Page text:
Saturday, May 21, 2022

‘Iran nuclear deal could be reached within 48 hours’

An agreement on the 2015 Iran nuclear deal could be reached within 48 hours, a senior participant in the talks said Saturday. Officials in Tehran have yet to confirm the report.

The revival of the agreement would pave the way for the end of sanctions on Iran, allowing it to step up oil exports to Western countries seeking to halt their reliance on Russia for energy supplies.

Irish Foreign Minister Simon Coveney, who acts as United Nations Security Council facilitator at the talks in Vienna, stated “the signals are good” for agreement over the weekend.

He added there was “no question” that agreement would lead to renewed oil exports from Tehran, reducing upward pressure on energy prices in the West.

Coveney told BBC Radio 4’s Today programme: “We are getting much closer to signing a deal.”

“In fact, some would say that there’s prospects potentially for a deal this weekend,” he said.

“Iran has a national holiday that starts on Monday that lasts nearly two weeks and so it may well be the case that the political leaders want to get this issue done in the next 48 hours or so, and that’s certainly our hope,” he added.

He stated, “There’s no question that other countries in the continent of Europe, particularly on the western side of Europe, now want to move away from a reliance on Russian oil, gas and coal.”

“Having a big player in the market, Iranian crude oil coming back into the market with the removal of sanctions, would be a very attractive prospect in terms of reducing pressure on oil prices,” the diplomat said, adding, “This means a big oil producer effectively back in the market for providing oil into the US and elsewhere. I think that is an added incentive to try to get a deal done.”

In 2018, the US, under President Donald Trump, pulled out of the pact and reinstated sanctions under the so-called ‘maximum pressure campaign’ against Tehran, effectively depriving Iran of the deal’s benefits by forcing third parties to stop doing business with Iran.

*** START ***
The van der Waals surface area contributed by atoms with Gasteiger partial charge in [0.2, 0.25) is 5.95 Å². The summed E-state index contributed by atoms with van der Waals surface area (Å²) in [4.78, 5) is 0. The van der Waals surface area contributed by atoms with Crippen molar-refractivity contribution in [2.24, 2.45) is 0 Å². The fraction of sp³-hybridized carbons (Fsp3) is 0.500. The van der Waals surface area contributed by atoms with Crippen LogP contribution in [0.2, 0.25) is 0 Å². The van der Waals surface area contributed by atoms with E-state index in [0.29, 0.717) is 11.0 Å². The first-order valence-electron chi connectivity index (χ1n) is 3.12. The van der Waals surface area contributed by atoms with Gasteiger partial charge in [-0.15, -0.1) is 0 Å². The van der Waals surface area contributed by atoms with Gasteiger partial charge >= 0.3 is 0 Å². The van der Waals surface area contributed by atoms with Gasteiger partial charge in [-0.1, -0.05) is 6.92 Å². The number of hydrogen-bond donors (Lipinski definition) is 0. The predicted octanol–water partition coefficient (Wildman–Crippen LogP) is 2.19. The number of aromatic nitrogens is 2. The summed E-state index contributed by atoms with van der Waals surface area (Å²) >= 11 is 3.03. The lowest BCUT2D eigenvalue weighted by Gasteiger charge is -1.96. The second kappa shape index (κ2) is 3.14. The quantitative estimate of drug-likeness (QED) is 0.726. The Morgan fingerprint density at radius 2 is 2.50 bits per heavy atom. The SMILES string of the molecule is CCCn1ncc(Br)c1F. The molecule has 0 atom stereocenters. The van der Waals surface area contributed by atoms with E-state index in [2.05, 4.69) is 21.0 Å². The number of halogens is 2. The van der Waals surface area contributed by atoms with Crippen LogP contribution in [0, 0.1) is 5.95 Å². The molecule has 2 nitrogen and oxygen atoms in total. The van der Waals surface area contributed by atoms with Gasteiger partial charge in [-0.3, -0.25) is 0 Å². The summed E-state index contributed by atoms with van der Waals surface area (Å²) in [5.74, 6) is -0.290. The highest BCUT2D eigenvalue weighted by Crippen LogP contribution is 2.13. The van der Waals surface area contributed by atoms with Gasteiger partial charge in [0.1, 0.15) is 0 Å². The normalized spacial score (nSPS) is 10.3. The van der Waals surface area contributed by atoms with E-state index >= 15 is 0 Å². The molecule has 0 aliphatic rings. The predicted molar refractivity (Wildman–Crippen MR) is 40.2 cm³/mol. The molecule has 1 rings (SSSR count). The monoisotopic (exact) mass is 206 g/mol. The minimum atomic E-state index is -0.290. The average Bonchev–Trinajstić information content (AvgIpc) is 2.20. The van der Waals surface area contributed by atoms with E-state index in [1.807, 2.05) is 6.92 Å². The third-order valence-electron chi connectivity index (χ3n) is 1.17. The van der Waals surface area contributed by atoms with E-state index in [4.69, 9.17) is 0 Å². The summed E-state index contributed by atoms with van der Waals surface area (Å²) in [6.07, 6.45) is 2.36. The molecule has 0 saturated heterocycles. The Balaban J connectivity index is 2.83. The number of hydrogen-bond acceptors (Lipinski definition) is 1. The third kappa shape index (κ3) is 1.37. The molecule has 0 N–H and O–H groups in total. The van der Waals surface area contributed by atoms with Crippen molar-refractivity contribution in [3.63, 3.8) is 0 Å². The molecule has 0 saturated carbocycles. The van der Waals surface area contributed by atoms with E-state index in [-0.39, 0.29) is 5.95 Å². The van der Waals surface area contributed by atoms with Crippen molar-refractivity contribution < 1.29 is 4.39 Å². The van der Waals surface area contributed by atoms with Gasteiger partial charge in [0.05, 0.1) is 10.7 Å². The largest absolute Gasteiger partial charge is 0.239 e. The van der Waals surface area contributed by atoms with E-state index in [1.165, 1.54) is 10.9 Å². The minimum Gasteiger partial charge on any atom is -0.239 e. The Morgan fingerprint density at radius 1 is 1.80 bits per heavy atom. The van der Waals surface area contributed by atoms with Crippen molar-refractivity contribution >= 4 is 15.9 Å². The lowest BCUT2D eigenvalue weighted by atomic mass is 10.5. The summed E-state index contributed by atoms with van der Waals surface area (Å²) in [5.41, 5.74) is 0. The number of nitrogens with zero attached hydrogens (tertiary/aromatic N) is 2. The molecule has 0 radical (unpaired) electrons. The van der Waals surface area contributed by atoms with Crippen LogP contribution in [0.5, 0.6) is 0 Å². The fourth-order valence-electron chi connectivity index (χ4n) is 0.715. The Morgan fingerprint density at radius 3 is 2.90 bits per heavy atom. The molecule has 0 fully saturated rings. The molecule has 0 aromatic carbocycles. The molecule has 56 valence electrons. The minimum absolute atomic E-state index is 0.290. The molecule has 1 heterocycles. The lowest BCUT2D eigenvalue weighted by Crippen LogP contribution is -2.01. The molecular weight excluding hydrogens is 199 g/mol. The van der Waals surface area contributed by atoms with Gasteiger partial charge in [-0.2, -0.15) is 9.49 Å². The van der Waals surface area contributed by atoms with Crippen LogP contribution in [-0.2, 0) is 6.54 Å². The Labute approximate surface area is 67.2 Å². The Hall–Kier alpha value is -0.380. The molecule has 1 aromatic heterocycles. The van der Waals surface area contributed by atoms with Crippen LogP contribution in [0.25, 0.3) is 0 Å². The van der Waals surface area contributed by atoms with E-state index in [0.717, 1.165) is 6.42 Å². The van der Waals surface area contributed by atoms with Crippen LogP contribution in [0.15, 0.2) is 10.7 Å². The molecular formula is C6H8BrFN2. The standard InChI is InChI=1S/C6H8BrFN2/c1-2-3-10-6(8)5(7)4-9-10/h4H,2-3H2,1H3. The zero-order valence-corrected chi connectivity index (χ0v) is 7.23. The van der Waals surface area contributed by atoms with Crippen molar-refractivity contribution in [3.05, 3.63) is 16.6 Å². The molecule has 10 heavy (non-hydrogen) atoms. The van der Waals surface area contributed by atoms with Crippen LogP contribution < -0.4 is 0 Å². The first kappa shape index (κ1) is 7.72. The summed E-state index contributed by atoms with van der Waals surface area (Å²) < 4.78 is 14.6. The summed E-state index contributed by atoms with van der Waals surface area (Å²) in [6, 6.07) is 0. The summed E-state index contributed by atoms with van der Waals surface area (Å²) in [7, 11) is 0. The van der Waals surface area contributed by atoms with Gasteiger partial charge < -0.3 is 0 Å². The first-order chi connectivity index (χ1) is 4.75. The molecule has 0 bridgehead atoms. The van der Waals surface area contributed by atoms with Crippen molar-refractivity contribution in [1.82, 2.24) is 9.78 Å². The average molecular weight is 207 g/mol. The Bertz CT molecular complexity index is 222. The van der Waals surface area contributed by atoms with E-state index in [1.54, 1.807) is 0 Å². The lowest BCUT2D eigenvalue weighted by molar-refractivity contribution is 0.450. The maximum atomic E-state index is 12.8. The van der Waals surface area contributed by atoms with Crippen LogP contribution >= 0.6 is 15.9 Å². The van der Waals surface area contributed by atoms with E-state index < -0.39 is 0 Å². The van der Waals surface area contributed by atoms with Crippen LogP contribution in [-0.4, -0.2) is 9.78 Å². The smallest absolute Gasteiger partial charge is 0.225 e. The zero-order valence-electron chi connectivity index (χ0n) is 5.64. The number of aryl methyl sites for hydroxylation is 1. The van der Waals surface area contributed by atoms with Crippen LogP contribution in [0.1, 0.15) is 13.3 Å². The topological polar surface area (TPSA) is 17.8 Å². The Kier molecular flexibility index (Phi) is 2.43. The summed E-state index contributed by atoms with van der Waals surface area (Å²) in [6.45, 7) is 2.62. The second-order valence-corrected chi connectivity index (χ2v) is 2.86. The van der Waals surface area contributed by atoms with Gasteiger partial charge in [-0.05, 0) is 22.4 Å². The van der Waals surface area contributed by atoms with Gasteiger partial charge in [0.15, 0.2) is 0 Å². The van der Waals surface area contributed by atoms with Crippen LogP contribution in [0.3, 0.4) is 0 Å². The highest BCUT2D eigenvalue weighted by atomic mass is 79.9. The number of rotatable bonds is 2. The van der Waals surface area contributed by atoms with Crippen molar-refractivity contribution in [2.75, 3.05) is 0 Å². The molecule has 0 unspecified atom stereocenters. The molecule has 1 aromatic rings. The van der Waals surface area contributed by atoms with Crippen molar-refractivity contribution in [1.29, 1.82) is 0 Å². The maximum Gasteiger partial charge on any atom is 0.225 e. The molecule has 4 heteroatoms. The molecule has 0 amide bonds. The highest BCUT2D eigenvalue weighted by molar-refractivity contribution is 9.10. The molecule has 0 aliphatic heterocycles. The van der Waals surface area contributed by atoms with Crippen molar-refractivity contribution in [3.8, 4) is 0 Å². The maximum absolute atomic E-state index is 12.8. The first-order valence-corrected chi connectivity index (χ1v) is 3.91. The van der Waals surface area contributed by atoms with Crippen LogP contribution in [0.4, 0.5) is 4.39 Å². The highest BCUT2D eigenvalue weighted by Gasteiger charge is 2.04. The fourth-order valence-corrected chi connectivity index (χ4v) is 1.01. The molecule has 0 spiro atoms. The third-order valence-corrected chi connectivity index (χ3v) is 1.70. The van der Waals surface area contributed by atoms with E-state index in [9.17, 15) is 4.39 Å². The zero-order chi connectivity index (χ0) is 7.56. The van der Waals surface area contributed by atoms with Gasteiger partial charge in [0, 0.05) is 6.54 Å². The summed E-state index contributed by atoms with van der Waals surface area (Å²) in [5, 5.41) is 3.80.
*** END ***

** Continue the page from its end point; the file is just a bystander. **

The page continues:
Iran remained patient for an entire year, after which it began to take incremental steps away from its nuclear obligations, especially after Europeans failed to salvage the deal under the US pressure.

Iran and the five remaining parties to the Joint Comprehensive Plan of Action (JCPOA) — Germany, Britain, France, Russia and China — began the talks in the Austrian capital in April with the aim of removing the sanctions after the US, under President Joe Biden, voiced its willingness to return to the agreement.

Coveney cautioned that there was “no certainty” of the deal being revived this weekend.

But he said: “There certainly is a possibility now. This deal really was almost done two or three weeks ago, and certainly on the EU side, we’ve been happy with the text of the deal for the last two to three weeks.

“It’s really been about trying to get the remaining parties to the JCPOA across the line,” he added.

Iran insists that the talks must lead to the removal of all American sanctions that were imposed against Tehran following Washington’s unilateral withdrawal from the landmark agreement in May 2018. Tehran has also demanded credible guarantees that Washington will not abandon the deal again. Russia says not pursue selfish interests in reinstatement of Iran nuclear deal

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